Plowing through over 16 hours of music, documentary footage, interviews, home movies, videos and background information in this mammoth 6 DVD set (also available as a slimmed down double CD) of Amnesty International concerts from the titular years, it becomes difficult to separate the box’s substantial historical importance from its artistic qualities. Anything that brings more attention to this long standing human rights organization, that serves in part to release political prisoners, is a worthwhile endeavor. This lavish, sprawling long awaited release with its 14 hours of previously unreleased material will certainly accomplish that.
But on a purely visceral level, how often you’ll actually play the thing, even to cherry pick some of its best moments, is another question. The six discs adequately cover highlights of the 1986, 1988 and 1990 concerts held in various parts of the world, with some later clips to carry us through to 1998 and beyond. Many of the usual suspects such as Jackson Browne, Peter Gabriel, Sting, Tracy Chapman and Bruce Springsteen are here multiple times and their sets range from pretty good to pretty great.
The opening 1986 show from Giant’s Stadium in New Jersey—which accounts for 5 ½ hours of playing time– is symptomatic of some of the problematic issues. The show was originally recorded on videotape and even with current technological enhancements, both video and audio still sound like you’re watching VHS quality reproduction. The performances and some of the bands are not surprisingly dated (the Hooters, anyone?) which will tax even the most patient viewer.
Thankfully the recording quality improves as the years wear on, as do the hairstyles, clothing and camera work. Also, when playing to crowds this large, the performers tend to reach for the back row which, unless you are U2 or Springsteen, often doesn’t do justice to music that loses nuance in this setting. Some tunes are extended way past their breaking point, which might have made for an intense show, but can get tiresome in your living room. The producers obviously strove for diversity when choosing who made the cut, which means New Kids on the Block get sandwiched between Wynton Marsalis and Sinead O’Connor in the 1990 recap. The ’98 show programs world/hip-hoppers Asian Dub Foundation next to the country pop of Shania Twain and Alanis Morissette often heated musings. And while the hours of documentary footage are never less than enlightening, how often are you going to watch them?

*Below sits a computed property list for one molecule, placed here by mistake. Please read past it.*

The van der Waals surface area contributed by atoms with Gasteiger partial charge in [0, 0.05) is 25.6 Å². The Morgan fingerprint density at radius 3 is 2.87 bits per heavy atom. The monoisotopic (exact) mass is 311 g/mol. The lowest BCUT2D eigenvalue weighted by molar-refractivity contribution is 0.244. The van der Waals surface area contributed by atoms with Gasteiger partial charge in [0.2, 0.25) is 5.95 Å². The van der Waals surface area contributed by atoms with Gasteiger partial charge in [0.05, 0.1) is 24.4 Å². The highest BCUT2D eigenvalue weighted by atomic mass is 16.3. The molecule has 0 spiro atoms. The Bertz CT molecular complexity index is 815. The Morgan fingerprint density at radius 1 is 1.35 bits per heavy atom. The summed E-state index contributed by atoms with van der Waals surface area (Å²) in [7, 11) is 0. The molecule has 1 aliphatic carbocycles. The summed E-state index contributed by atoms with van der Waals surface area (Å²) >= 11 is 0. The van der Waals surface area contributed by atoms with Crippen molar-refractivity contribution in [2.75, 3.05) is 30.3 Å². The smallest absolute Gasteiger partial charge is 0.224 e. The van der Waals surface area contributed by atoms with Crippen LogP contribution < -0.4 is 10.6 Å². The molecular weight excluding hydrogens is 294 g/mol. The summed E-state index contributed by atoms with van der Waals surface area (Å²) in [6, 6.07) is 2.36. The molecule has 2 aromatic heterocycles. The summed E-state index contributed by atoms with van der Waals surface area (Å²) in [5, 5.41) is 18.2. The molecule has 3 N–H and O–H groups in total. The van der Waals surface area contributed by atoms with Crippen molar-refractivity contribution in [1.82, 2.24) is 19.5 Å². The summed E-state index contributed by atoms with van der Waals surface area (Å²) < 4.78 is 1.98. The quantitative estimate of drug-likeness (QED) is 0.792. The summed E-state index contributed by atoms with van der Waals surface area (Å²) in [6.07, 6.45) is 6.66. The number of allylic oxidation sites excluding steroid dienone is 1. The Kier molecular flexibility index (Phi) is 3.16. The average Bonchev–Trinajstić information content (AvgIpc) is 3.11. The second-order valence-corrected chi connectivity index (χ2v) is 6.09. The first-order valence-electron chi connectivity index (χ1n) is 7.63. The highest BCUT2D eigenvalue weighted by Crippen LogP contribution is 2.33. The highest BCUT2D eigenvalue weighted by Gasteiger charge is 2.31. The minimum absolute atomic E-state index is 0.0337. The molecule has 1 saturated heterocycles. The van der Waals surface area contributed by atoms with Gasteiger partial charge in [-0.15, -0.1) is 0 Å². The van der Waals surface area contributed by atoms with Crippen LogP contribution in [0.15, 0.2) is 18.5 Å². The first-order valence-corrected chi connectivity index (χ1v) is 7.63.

Still, there are many inspired moments dotted across the discs such as Radiohead’s riveting 1998 set, Springsteen and Sting paring up for “The River” and almost everything by the always dependable Gabriel. If you are a fan of these acts, are looking to grab a previously missing piece of musical history, or simply want to support the worthy Amnesty International cause, this is something worth exploring more thoroughly. But for the casual listener, these artists have often done better live work elsewhere and sifting through hours of video to find the gems within, just may not be worth the effort.